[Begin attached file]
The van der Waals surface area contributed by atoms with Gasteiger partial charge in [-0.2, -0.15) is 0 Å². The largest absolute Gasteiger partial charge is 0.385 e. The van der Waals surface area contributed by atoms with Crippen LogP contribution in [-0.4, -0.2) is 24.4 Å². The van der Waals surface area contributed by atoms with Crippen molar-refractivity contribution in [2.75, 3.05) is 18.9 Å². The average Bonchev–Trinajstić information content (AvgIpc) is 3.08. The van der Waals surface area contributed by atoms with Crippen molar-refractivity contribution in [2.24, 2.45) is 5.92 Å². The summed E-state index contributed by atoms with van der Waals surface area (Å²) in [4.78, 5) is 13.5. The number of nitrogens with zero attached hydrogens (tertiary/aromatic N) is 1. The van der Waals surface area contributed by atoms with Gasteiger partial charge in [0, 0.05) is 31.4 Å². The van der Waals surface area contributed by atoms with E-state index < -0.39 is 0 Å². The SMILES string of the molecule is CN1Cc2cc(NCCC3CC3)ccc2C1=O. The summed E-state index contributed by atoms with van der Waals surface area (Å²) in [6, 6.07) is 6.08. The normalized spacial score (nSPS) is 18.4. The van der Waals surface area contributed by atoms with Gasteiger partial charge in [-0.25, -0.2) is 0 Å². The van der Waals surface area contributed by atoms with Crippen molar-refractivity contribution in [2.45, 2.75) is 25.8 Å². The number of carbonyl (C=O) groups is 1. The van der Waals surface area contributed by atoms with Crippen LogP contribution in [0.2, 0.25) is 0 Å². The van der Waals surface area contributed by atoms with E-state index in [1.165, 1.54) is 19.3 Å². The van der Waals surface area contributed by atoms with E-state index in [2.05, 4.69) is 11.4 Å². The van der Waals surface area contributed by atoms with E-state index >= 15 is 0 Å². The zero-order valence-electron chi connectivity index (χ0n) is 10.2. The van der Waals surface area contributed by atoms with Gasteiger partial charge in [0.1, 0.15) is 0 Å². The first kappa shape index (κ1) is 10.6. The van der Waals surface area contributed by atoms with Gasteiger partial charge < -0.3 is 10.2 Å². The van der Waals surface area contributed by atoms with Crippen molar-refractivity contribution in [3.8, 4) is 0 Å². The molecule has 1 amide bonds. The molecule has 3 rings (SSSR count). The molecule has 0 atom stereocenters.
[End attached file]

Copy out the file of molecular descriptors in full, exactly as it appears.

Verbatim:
The van der Waals surface area contributed by atoms with Gasteiger partial charge in [-0.2, -0.15) is 0 Å². The largest absolute Gasteiger partial charge is 0.385 e. The van der Waals surface area contributed by atoms with Crippen LogP contribution in [-0.4, -0.2) is 24.4 Å². The van der Waals surface area contributed by atoms with Crippen molar-refractivity contribution in [2.75, 3.05) is 18.9 Å². The average Bonchev–Trinajstić information content (AvgIpc) is 3.08. The van der Waals surface area contributed by atoms with Crippen molar-refractivity contribution in [2.24, 2.45) is 5.92 Å². The summed E-state index contributed by atoms with van der Waals surface area (Å²) in [4.78, 5) is 13.5. The number of nitrogens with zero attached hydrogens (tertiary/aromatic N) is 1. The van der Waals surface area contributed by atoms with Gasteiger partial charge in [0, 0.05) is 31.4 Å². The van der Waals surface area contributed by atoms with E-state index < -0.39 is 0 Å². The SMILES string of the molecule is CN1Cc2cc(NCCC3CC3)ccc2C1=O. The summed E-state index contributed by atoms with van der Waals surface area (Å²) in [6, 6.07) is 6.08. The normalized spacial score (nSPS) is 18.4. The van der Waals surface area contributed by atoms with Gasteiger partial charge in [-0.25, -0.2) is 0 Å². The van der Waals surface area contributed by atoms with Crippen molar-refractivity contribution in [2.45, 2.75) is 25.8 Å². The number of carbonyl (C=O) groups is 1. The van der Waals surface area contributed by atoms with Crippen LogP contribution in [0.2, 0.25) is 0 Å². The van der Waals surface area contributed by atoms with E-state index in [1.165, 1.54) is 19.3 Å². The van der Waals surface area contributed by atoms with E-state index in [2.05, 4.69) is 11.4 Å². The van der Waals surface area contributed by atoms with E-state index >= 15 is 0 Å². The zero-order valence-electron chi connectivity index (χ0n) is 10.2. The van der Waals surface area contributed by atoms with Gasteiger partial charge in [0.1, 0.15) is 0 Å². The first kappa shape index (κ1) is 10.6. The van der Waals surface area contributed by atoms with Gasteiger partial charge < -0.3 is 10.2 Å². The van der Waals surface area contributed by atoms with Crippen molar-refractivity contribution in [3.8, 4) is 0 Å². The molecule has 1 amide bonds. The molecule has 3 rings (SSSR count). The molecule has 0 atom stereocenters.